Where it's corroded, it'd help to paint it with some clear varnish, and wipe it so the varnish stays in the crevices and keeps moisture out from them.
Hi Mack, sorry I'm late in replying -- been down-and-out (sick) for a couple of days.
My main complaint about Naval Jelly is what it does to the metal appearance-wise. The inside of a gas tank isn't expected to be pretty, I guess, so from that perspective it shouldn't be a problem.
However, please ask some people who know more than I do about what precautions you might need to take for other, non-aesthetic, reasons!forestgirl -- you can take the girl out of the forest, but you can't take the forest out of the girl ;-)Another proud member of the "I Rocked With ToolDoc Club" .... :>)
Humm,lots of ideas here. I've always stuck with the ROS and then WD40 with steelwool and wipe down with a clean cloth. Windex for quick touchups.
I have been using machine covers on the tablesaw and shaper for years. Protecting them from settling moisture helps a lot.
Hope you're feeling better! Summer is no time to be sick---what's up wit dat!
You are referring to the Naval Jelly turning the metal almost black, I imagine. That won't bother the inside of the gas tank. I've heard about it but have never used the stuff before.
Get well and enjoy our summer while it lasts!!
Mack"WISH IN ONE HAND, #### IN THE OTHER AND SEE WHICH FILLS UP FIRST"
Hi Mack, the motorcycle stuff sounds like just the ticket, doesn't it?!
Thanks for the healthy wishes. I was down and out for 2 days, but pretty much up to full speed now, although walking uphill still a chore. I've been taking the big collie out for exercise by turning him loose in a pasture with 2 Golden Retrievers. They maul each other and run around like crazy, while I walk around quietly and soak up the sunshine.forestgirl -- you can take the girl out of the forest, but you can't take the forest out of the girl ;-)Another proud member of the "I Rocked With ToolDoc Club" .... :>)
That's the ticket! Let those "puppies" burn their energy; you conserve yours! Glad to hear you're feeling better. Nothing more depressing than being sick when the weather is beautiful!
That "motorcycle" stuff does sound very interesting. I'll have to look into it before I have a go at this gas tank.
Regards,"WISH IN ONE HAND, #### IN THE OTHER AND SEE WHICH FILLS UP FIRST"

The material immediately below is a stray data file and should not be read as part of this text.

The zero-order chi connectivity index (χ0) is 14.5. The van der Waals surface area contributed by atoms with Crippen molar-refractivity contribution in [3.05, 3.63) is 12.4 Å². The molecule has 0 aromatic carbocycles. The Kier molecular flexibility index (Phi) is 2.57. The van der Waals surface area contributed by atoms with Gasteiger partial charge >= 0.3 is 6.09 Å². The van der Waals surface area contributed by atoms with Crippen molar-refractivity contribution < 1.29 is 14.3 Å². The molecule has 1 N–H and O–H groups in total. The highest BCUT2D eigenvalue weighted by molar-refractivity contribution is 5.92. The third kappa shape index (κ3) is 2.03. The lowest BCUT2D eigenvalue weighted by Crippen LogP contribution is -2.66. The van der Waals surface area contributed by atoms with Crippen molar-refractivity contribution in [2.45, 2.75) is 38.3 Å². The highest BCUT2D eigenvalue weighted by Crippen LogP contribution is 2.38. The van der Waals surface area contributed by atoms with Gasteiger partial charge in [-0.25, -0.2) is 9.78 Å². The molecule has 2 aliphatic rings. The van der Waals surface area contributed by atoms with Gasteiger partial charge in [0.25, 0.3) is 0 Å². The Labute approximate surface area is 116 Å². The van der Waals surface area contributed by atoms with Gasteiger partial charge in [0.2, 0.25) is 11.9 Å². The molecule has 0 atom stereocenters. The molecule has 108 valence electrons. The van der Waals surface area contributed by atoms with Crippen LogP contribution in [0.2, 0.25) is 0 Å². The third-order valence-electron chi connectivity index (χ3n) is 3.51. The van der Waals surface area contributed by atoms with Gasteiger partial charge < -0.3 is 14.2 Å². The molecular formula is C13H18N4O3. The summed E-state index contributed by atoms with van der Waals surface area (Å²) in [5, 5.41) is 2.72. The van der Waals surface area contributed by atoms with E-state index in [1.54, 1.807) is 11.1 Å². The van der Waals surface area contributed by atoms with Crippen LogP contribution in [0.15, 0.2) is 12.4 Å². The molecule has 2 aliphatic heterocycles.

Your local motorcycle shop ought to have a preparation for cleaning rust from your tank. Motorcycle tanks rust a lot, because many are left unused for long periods of time. I used a two part prep on the tanks of my antique bike. The first part was mixed with water and filled the tank completely. After a couple days, the tank is emptied, and the solution replaced with another, to neutralize the first. Also you can get a third preparation that coats and seals the inside of the tank, (altho this has gotten mixed reviews from people more knowledgeable than I). I had good results from the cleaner/neutralizer combo. Can't remember the brand name, but any good cycle shop should be able to help you.
Thanks for the heads up, I'll stop by and talk to someone about it.
Mack"WISH IN ONE HAND, #### IN THE OTHER AND SEE WHICH FILLS UP FIRST"
I'd avoid chloride (salt, muriatic acid) because it's so effective at causing rust. If you use it to dissolve remove rust, you will need to make sure you rinse away every trace when you're done. Then you want to protect the surface with something that soaks into the tiny pores where the rust gets started. Boeshield T-9 works well:
I think the rust remover in this set is mostly phosphoric acid. I would have thought it a good idea to get rid of traces of this too, but I've just wiped it off and applied T-9, without any subsequent rust. The blade and bit cleaner in the set works well too, but so does "simple green" cleaner, which is much cheaper.
I only use the T-9 after really cleaning the top, and periodically wax to make sure it remains slick. Crumpled waxed paper is quick and works quite well.
The cast iron in the table top is slightly porous, and, I'm guessing, soaked up a bit of the lemon juice (ascorbic acid). The re-emergence of rust is probably this soaked-in lemon juice reacting. The good news is that it's probably finished doing any damage now.
I'd coat the top in a wax - as I'm not local, I'm sure that you'll get plenty of suggestions.
edit: just saw the reference to salt that I missed the first time - this causes a phenomenon known as crevice corrosion that continues to propagate - google on the term for detail. You need to remove the chloride ions before you seal them in with a wax - a good wash down in alcohol to draw them out of the pores first might do it without introducing more water to your saw table.
Here's a link from google: http://www.corrosion-doctors.org/Localized/Crevice.htm
Edited 7/8/2004 4:01 am ET by eddie (aust)
As someone pointed out below, ascorbic acid (vitamin C) is a minor component of any citrus juice, citric acid is the major contributor to acidity.
Edited 7/8/2004 6:29 am ET by eddie (aust)
I use a 500 grit abralon pad with some WD40 and then wipe it off. Works fine here in Australia where it can be humoid in the summer months.